August 31, 2007

A growth shortage?

This morning's Journal reports that the Business Council of New York State's Public Policy Institute gave Tompkins County an "F" for not growing fast enough. We didn't beat the national averages in growth in the total number of jobs, average annual wages per job, total personal income, per capita personal income, or population growth. Most of upstate outside of the Hudson Valley did similarly poorly by the Business Council's standards, as growth concentrated in the New York City area.

I like a lot of Jay Gallagher's reporting on state politics, but in this article he seems content to parrot the Business Council's claims, without even asking other sources what they think.

Remember, these are the same people who publish, now apparently renamed "Knickerbocker Blog". It's basically an endless torrent of newspaper cuttings and links with commentary designed to make readers think that all we need to do is cut government, taxes, and regulation, and New York State will burst into productive flame, making everyone rich. I'm sure it's chicken soup for some people's souls, but it hardly makes me trust the Business Council.

Upstate needs to find a path that works better than the one we're on. I think - for reasons that I'll explain this weekend - that the Business Council is looking at the wrong criteria to promote the wrong agenda for Upstate New York, however. For Exhibit A in that case, I'd note that Arizona got a A+ and Vermont got a D, giving rootless and sprawling Phoenix a gold star while finding Vermont's communities just not good enough by their numbers.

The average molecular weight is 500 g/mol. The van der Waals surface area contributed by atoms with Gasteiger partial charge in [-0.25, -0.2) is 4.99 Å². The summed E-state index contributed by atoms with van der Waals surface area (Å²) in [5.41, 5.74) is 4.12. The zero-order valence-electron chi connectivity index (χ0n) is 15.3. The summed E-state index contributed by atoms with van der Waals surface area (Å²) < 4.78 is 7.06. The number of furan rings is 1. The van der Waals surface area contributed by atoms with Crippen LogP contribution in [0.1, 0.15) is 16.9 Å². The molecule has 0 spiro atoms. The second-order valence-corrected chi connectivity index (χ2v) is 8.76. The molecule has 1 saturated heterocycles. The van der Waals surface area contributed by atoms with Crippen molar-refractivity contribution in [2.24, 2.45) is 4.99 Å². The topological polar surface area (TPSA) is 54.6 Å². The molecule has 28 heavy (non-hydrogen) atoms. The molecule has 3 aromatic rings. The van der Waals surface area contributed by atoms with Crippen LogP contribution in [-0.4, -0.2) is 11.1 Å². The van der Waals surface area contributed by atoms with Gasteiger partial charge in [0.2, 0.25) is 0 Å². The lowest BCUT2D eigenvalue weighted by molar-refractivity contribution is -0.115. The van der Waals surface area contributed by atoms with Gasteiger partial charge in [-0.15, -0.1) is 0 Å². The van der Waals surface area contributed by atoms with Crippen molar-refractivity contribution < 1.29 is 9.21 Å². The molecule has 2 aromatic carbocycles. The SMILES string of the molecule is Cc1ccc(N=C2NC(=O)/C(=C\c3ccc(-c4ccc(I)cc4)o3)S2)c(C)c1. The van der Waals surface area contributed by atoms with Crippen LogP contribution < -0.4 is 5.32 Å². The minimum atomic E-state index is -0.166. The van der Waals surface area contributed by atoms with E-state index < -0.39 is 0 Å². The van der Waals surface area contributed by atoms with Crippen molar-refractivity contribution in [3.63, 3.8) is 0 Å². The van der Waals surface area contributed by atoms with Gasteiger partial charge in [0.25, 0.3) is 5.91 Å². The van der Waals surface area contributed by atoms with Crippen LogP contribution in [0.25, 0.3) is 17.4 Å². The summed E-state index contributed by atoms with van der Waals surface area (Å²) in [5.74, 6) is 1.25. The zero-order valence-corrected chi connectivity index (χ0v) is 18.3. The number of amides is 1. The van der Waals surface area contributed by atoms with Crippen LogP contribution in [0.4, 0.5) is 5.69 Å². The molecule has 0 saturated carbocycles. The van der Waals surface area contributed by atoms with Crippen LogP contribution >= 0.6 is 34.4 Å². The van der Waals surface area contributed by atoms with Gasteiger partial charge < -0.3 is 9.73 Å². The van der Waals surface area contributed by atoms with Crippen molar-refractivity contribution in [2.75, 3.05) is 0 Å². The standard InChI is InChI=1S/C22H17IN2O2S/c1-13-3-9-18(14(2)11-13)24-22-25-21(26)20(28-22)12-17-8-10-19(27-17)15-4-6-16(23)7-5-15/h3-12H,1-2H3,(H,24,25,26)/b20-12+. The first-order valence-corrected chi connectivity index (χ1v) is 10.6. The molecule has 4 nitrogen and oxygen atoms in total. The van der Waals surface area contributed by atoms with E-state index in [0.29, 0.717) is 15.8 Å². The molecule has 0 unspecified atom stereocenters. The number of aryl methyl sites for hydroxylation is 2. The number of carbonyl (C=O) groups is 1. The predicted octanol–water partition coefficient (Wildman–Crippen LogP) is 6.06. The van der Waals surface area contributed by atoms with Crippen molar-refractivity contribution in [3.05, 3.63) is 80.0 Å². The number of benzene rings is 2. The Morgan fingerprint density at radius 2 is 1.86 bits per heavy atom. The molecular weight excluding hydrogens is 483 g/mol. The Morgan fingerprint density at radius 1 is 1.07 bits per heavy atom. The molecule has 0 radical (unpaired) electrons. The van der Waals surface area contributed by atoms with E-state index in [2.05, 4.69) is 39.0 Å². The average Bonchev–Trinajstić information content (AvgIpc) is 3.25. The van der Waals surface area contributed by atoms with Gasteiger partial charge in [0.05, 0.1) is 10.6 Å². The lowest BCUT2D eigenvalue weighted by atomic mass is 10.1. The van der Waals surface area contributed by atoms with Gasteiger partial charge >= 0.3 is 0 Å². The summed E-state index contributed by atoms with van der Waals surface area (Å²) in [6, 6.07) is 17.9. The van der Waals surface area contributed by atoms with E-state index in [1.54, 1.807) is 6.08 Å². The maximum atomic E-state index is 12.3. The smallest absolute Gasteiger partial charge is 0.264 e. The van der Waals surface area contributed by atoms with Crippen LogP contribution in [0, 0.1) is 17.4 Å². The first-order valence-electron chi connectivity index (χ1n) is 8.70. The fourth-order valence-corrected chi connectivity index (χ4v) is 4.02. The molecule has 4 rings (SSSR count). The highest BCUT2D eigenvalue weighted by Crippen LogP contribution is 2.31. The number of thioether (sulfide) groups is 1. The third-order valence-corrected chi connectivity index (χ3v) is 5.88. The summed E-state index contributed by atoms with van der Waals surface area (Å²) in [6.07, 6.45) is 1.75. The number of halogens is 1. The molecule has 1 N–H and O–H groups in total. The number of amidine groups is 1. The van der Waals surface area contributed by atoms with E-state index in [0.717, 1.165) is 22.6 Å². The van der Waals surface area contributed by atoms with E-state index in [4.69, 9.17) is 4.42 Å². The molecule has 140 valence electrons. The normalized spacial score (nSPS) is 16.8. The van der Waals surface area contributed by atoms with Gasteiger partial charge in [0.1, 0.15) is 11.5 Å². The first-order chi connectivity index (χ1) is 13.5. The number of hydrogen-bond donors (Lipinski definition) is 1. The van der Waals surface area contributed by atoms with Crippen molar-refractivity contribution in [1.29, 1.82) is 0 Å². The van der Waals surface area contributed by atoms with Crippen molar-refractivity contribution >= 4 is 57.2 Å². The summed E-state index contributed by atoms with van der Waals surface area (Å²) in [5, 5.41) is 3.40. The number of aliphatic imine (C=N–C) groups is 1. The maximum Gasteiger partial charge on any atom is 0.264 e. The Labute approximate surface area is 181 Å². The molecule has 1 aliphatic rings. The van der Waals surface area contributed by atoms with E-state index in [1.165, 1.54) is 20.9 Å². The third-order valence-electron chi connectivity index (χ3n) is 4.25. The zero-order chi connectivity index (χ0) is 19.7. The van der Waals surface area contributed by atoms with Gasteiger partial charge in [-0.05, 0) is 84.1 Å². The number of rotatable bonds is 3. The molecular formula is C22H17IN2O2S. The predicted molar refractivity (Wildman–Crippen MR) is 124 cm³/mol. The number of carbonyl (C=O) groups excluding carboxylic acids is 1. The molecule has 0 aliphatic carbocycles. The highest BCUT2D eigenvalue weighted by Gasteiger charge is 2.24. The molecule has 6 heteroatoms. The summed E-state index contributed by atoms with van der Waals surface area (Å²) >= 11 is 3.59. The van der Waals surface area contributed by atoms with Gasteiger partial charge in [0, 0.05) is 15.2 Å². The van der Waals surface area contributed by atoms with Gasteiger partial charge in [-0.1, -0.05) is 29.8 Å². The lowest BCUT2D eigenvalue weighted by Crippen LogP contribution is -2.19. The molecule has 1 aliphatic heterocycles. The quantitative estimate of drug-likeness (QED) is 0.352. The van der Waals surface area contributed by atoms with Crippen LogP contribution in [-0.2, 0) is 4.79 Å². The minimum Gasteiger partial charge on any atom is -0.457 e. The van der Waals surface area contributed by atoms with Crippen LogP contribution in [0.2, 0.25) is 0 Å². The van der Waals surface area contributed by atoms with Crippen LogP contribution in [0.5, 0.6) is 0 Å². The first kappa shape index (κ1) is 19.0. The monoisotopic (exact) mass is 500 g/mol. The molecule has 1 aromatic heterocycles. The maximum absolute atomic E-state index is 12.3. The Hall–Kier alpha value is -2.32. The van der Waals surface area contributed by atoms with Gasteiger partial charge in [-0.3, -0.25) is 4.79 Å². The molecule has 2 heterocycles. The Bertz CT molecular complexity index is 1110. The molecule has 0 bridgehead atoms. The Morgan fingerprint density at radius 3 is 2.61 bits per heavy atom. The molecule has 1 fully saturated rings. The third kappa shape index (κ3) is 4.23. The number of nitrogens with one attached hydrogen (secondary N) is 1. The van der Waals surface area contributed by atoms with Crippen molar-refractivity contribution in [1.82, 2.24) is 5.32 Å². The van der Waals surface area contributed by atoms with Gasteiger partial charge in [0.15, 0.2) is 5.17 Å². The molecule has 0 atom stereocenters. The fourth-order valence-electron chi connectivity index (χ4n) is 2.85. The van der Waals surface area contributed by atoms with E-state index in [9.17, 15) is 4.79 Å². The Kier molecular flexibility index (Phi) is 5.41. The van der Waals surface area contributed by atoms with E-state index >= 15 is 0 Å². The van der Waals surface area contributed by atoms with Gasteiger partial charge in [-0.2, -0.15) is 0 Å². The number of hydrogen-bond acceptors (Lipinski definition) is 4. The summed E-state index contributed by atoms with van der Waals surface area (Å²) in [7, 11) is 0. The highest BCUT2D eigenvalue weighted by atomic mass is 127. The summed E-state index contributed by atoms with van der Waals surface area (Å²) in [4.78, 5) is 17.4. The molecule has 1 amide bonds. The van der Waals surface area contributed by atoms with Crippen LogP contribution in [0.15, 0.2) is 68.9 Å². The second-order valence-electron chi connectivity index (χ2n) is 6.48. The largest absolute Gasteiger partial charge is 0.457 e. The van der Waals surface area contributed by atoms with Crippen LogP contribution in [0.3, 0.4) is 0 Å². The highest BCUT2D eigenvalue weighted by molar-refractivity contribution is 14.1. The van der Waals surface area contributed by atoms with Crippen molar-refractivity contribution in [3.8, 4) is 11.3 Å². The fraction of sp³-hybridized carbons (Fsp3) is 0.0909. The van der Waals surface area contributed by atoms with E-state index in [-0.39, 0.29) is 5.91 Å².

The Journal adds a little bit of explanation for Tompkins County not looking as good as perhaps it should, around the issue of people who commute in for work not being counted. I'm guessing that from the Business Council's perspective it might be the difference between a D and an F, and probably not really worth arguing.

In late-breaking updates, one lane of the Ringwood Road bridge will be opening this afternoon, which should make getting home a lot easier for some people.

Posted by simon at August 31, 2007 5:09 PM in , ,
Note on photos


Robinia said:

Simon-- for a much more information-based assessment of economic conditions in NY, I like the Fiscal Policy Institute's work. The 2007 version of "The State of Working NY" just came out-- you might want to compare and contrast. It is at: